Leverage Points of Change: Part II


If you are trying to change your school, this is where your efforts will be most rewarded. In Part II, we again visit the work of systems guru Donella Meadows who identifies ” ‘leverage points’ within a complex system (a corporation, an economy, a living body, a city, an ecosystem) where a small shift in one thing can produce big changes in everything.” In Part I, I covered her Bottom Six, or less impactful leverage points; in this post I translate the Top Six. 


The Top Six

6. The structure of information flows (who does and does not have access to information). If you have not already read Stanley McChrystal’s Team of Teams, do; IMHO it is the most important guidebook of the last decade for managers and leaders. Meadows makes the same argument, though with a more “crowd-sourced” feel. It’s simple: people are much more likely to change practice when they are in the information loop than when they are merely told what to do. In schools, this does not mean more emails and newsletters. It means inviting diverse groups of stakeholders into the room, literally and physically. Break information silos and you will find disruptive creativity leaking into the cracks.


5. The rules of the system (such as incentives, punishments, constraints). I have been advocating for more than a decade that we need to change the school “operating system” if we want to generate different outcomes. You can think of an operating system as the code that sets the “rules” for a computer, and the same goes for schools. The “rules” of a school include curriculum, pedagogy, student assessment, faculty evaluation, and the uses of time and space. If you want to change your school in substantive ways, you have to change these rules, and not just a new textbook here and an expansion of block periods there. By definition systems are integrated: if you want to make real change, you change the rules that govern the system. That is where REAL impact will take place. Are these changes hard? We all reinvented the operating system almost overnight in the spring of 2020, so we know we can if we want to.


4. The power to add, change, evolve, or self-organize system structure. Meadows tells us that,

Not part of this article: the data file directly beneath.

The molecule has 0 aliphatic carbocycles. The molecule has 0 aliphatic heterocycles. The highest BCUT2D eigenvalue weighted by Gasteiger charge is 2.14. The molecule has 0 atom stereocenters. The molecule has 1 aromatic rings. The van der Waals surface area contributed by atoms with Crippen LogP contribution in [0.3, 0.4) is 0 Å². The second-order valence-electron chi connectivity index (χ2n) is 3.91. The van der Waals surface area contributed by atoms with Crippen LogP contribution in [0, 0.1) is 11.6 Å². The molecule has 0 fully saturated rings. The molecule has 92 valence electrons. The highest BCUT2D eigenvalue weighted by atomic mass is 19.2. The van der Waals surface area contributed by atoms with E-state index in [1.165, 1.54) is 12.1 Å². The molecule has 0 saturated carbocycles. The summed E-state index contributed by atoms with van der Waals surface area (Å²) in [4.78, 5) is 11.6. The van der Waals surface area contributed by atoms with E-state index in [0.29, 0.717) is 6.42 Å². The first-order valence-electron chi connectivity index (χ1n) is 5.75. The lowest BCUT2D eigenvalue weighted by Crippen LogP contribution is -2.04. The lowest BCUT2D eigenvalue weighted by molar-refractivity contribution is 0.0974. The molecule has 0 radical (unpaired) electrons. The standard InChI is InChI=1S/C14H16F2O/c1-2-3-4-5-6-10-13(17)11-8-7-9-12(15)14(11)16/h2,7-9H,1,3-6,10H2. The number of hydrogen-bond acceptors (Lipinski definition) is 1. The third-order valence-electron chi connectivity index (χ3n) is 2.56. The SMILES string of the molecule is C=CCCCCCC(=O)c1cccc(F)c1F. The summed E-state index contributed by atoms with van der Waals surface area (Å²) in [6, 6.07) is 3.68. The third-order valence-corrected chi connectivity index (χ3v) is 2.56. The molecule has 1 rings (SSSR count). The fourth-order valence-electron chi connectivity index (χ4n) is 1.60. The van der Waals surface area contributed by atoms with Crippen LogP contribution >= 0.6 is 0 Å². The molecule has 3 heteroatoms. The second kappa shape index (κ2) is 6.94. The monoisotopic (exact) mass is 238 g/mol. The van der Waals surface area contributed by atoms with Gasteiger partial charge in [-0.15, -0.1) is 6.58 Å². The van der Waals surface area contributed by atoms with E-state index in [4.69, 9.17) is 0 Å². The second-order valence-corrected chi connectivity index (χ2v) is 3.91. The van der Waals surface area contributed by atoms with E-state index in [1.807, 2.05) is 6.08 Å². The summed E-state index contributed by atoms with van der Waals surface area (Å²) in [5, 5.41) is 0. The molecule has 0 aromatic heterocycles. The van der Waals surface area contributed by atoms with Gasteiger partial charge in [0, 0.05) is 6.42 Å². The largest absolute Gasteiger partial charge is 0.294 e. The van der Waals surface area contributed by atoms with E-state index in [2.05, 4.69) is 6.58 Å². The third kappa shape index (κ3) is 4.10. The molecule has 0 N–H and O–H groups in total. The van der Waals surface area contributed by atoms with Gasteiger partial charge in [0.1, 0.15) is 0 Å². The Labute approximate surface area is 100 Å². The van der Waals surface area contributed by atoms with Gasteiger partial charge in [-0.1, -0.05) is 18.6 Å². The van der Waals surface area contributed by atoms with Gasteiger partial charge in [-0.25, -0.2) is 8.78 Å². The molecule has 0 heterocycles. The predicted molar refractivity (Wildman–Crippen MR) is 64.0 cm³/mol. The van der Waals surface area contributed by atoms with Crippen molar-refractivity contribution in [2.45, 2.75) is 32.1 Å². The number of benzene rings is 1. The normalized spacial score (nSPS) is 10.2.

“The most stunning thing living systems and some social systems can do is to change themselves utterly by creating whole new structures and behaviors. In biological systems that power is called evolution. In human economies it’s called technical advance or social revolution. In systems lingo it’s called self-organization.”

In human organizations, the ability to evolve is rooted in a culture of learning that empowers, stimulates, and rewards creativity, risk-taking, experimentation, and iteration. This culture creates structures that break silos and expect collaboration. It gives resources to those who exhibit a growth mindset and reduces resources to those who refuse to grow. Think of your school as a natural ecosystem and this makes enormous sense.


3. The goals of the system. I and others have repeated the importance of having a systemwide North Star. Change leaders advise know it is critical that all people in the organization understand and align their work towards the “why”. It is the starting point of any change: knowing and agreeing on where you are headed, even as we know that the path won’t be direct or linear. As I described in detail in Thrive, in our current era of a rapidly differentiating marketplace for education, it is critical to set goals that find the overlapping sweet spot amongst required standards, education best practices, and customer demands. With a firm North Star, changes will be supportive, aligned, and symbiotic. Without one, change will be rudderless,